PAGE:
Home harmony – effective communication in the home

    Duration: 10 hours
    This course will help you understand the dynamics of effective communication. You will learn how personality types impact on the way people listen and respond.

    The course material will show tips and techniques of managing conflict before it happens. We will adapt the course material for each person and their own household, including elderly relatives and teens.

    Your tutor has over 15 years of further education teaching experience and is a full time Counsellor, Coach and Mentor in private practice, supporting organisations and public the sector.

    Workplace conflict – effective communication in the workplace

    Duration: 10 hours
    This course will help you understand the dynamics of effective communication. You will learn how personality types impact on the way people listen and respond. How the different generations’ values and behaviours can be misunderstood in the workplace. The course material will show tips and techniques on how to manage conflict before it happens. We will adapt the course material for each person and their workplace culture and sector.

    Your tutor has over 15 years of further education teaching experience and is a full time Coach and HR consultant in private practice, supporting organisations and public the sector.

    Adulting – the 19+ guide to breaking and changing perceptions

    Duration: 10 hours
    Moving emotionally into adulthood can be challenging. Although you’ve gained many skills and knowledge, you are still carrying around the perceptions of you as a young person.

    How can you break the mould of negative behaviours, challenge (effectively) perceptions that people have and learn how to create a new brand of you?!

    Your tutor has over 15 years of further education teaching experience and is a full time Coach and HR consultant in private practice, supporting organisations and public the sector.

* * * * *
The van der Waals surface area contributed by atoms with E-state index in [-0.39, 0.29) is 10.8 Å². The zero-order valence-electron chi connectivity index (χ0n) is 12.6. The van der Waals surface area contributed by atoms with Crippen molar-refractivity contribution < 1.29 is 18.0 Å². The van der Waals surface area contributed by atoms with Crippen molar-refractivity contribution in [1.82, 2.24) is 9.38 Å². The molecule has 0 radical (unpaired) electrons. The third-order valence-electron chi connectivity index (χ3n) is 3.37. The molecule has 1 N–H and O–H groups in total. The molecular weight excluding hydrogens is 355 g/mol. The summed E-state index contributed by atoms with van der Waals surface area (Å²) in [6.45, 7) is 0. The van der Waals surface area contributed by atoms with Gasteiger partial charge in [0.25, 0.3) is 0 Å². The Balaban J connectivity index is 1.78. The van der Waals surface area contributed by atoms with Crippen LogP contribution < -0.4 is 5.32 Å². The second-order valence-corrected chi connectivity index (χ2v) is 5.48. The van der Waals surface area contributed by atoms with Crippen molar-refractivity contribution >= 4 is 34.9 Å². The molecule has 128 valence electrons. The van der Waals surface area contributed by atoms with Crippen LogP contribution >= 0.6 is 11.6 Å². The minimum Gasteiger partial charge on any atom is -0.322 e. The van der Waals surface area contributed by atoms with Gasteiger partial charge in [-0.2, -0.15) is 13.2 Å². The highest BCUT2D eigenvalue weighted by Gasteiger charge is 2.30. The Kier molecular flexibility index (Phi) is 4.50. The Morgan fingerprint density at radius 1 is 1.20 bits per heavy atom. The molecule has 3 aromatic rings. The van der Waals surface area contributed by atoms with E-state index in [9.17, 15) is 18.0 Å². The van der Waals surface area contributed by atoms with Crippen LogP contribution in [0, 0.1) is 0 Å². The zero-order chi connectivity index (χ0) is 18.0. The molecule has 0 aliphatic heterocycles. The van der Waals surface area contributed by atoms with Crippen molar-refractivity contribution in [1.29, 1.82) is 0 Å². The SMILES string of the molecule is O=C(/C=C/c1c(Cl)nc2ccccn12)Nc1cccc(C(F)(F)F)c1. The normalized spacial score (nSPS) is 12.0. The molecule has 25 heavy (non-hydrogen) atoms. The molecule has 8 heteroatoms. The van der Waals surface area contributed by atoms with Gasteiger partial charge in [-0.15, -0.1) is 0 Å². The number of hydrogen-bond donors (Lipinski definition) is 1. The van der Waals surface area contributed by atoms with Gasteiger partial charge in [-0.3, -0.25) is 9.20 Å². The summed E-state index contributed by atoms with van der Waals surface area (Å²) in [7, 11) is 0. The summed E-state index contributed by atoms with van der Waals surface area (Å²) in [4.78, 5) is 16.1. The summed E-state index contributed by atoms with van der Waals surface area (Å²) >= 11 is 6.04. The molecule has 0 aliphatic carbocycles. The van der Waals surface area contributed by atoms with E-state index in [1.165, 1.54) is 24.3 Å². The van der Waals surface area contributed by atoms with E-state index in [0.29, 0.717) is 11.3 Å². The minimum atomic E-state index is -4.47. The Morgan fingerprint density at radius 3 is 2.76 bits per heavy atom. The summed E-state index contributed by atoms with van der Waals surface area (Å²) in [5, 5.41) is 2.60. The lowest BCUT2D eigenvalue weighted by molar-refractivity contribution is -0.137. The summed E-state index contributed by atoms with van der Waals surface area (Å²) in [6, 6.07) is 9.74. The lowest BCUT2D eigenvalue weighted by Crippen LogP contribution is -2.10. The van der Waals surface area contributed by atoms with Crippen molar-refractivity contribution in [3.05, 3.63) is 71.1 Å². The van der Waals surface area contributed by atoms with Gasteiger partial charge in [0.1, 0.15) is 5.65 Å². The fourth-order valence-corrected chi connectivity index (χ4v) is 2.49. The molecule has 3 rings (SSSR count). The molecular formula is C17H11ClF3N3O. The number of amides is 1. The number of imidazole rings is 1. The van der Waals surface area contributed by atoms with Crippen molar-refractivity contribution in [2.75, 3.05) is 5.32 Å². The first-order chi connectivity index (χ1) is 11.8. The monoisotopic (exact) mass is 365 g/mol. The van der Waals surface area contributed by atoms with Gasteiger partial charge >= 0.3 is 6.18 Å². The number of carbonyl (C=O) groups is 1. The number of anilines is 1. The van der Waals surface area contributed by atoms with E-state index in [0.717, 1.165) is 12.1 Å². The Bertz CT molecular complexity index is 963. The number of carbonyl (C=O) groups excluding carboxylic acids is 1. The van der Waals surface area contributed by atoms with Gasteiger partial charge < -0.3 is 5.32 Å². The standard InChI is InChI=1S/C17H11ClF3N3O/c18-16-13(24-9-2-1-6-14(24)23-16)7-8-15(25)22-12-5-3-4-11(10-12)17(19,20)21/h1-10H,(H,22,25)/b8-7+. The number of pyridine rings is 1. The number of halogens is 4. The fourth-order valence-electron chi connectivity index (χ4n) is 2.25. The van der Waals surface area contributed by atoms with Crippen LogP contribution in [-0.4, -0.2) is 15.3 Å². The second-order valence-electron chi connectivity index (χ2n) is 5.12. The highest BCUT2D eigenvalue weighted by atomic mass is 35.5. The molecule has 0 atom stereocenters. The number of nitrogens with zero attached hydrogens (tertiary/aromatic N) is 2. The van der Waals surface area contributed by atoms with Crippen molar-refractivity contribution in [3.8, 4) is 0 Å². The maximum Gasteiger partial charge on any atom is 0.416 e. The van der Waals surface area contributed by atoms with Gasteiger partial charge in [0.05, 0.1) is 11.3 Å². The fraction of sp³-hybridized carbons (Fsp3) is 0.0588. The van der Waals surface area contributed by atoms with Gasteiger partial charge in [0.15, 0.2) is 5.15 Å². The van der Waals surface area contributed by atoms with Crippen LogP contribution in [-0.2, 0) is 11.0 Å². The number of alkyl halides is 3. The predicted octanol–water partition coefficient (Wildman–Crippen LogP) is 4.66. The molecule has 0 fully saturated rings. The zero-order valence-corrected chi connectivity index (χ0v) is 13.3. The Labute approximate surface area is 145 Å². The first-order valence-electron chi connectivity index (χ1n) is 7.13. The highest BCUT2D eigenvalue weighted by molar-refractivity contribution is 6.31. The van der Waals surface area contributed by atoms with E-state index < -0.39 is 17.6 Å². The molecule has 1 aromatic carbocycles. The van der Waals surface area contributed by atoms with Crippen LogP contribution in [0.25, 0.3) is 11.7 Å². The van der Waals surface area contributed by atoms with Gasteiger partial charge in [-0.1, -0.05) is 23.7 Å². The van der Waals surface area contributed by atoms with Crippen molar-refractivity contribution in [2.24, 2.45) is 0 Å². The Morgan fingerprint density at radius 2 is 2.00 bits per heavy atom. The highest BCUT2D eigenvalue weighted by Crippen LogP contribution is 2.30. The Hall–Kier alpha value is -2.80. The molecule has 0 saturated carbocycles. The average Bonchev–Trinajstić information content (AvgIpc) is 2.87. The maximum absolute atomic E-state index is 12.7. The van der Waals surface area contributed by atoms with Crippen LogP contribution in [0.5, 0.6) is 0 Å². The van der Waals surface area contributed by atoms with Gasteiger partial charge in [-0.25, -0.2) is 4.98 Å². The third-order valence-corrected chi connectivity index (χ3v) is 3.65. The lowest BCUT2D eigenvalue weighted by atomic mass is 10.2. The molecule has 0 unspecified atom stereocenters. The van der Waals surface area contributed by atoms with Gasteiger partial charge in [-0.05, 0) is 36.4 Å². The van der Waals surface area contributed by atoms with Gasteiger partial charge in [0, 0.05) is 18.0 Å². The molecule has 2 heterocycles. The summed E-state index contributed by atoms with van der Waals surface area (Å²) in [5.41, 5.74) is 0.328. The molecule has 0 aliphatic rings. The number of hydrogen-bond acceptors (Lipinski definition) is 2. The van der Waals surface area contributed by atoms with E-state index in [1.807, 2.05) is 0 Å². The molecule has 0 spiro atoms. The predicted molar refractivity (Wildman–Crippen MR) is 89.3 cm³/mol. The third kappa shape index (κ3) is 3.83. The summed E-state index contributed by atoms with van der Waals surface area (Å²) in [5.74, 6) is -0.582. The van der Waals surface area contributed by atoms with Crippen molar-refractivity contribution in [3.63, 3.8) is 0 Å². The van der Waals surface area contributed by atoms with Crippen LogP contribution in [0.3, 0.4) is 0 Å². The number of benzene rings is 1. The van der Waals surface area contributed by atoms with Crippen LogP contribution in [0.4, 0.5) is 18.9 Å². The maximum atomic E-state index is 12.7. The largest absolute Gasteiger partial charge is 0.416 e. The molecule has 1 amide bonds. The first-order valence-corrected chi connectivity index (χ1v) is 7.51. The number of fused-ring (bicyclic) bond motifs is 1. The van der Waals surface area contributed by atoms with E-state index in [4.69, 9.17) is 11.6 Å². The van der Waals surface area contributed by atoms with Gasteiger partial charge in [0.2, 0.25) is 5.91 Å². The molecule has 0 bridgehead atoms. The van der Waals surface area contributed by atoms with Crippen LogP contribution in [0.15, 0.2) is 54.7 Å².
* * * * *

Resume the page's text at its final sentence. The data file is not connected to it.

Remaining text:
Winning ways – how confidence can be calm, yet strong

    Duration: 10 hours
    Being more confident is not about faking it. It’s not about being artificial. This course will look at the person who you are and work with that, and turn your core self into a confident self.

    We will look at the life scripts you carry with you and how, if challenged, you can re-write them to be strong in your own world.

    Your tutor has over 15 years of further education teaching experience and is a full time Counsellor, Coach and Mentor in private practice, supporting organisations and public the sector.

    Stay home, Get sweaty

    Stallard Kane are teaming up with local business owner, fitness expert and founder of S3LF Jessica Neary, where our staff are taking part in a home workout marathon! All for a great cause – to raise money for the NHS. Starting at 10am on Saturday 25th April on Instagram (follow @S3LFUK), there will be 20-25min workouts every hour, on the hour! ANYONE can take part, not just our employees or clients, simply anyone who wants to Stay Home & Get Sweaty! Get the family involved, or just work up a sweat to break up the monotony of lockdown!